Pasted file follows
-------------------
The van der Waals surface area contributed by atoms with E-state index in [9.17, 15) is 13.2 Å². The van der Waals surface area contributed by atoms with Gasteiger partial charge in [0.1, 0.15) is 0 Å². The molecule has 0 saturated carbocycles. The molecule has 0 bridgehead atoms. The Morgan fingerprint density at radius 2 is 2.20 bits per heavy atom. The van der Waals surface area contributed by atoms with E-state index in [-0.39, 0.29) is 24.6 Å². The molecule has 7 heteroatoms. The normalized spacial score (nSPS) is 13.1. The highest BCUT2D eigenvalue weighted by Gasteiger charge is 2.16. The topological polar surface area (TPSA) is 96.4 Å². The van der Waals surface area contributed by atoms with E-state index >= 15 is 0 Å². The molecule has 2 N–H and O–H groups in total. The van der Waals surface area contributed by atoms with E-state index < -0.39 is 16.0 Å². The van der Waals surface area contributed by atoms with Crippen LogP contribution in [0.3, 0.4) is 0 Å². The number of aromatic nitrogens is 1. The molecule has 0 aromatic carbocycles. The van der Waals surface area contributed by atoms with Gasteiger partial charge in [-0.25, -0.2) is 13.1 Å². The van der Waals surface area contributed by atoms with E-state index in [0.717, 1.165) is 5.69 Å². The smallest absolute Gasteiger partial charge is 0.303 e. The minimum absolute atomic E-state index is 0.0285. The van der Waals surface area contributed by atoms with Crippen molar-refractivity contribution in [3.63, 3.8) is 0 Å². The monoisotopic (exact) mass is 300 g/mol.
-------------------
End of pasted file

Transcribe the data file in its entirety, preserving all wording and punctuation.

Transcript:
The van der Waals surface area contributed by atoms with E-state index in [9.17, 15) is 13.2 Å². The van der Waals surface area contributed by atoms with Gasteiger partial charge in [0.1, 0.15) is 0 Å². The molecule has 0 saturated carbocycles. The molecule has 0 bridgehead atoms. The Morgan fingerprint density at radius 2 is 2.20 bits per heavy atom. The van der Waals surface area contributed by atoms with E-state index in [-0.39, 0.29) is 24.6 Å². The molecule has 7 heteroatoms. The normalized spacial score (nSPS) is 13.1. The highest BCUT2D eigenvalue weighted by Gasteiger charge is 2.16. The topological polar surface area (TPSA) is 96.4 Å². The van der Waals surface area contributed by atoms with E-state index >= 15 is 0 Å². The molecule has 2 N–H and O–H groups in total. The van der Waals surface area contributed by atoms with E-state index < -0.39 is 16.0 Å². The van der Waals surface area contributed by atoms with Crippen LogP contribution in [0.3, 0.4) is 0 Å². The number of aromatic nitrogens is 1. The molecule has 0 aromatic carbocycles. The van der Waals surface area contributed by atoms with Gasteiger partial charge in [-0.25, -0.2) is 13.1 Å². The van der Waals surface area contributed by atoms with E-state index in [0.717, 1.165) is 5.69 Å². The smallest absolute Gasteiger partial charge is 0.303 e. The minimum absolute atomic E-state index is 0.0285. The van der Waals surface area contributed by atoms with Crippen molar-refractivity contribution in [3.63, 3.8) is 0 Å². The monoisotopic (exact) mass is 300 g/mol.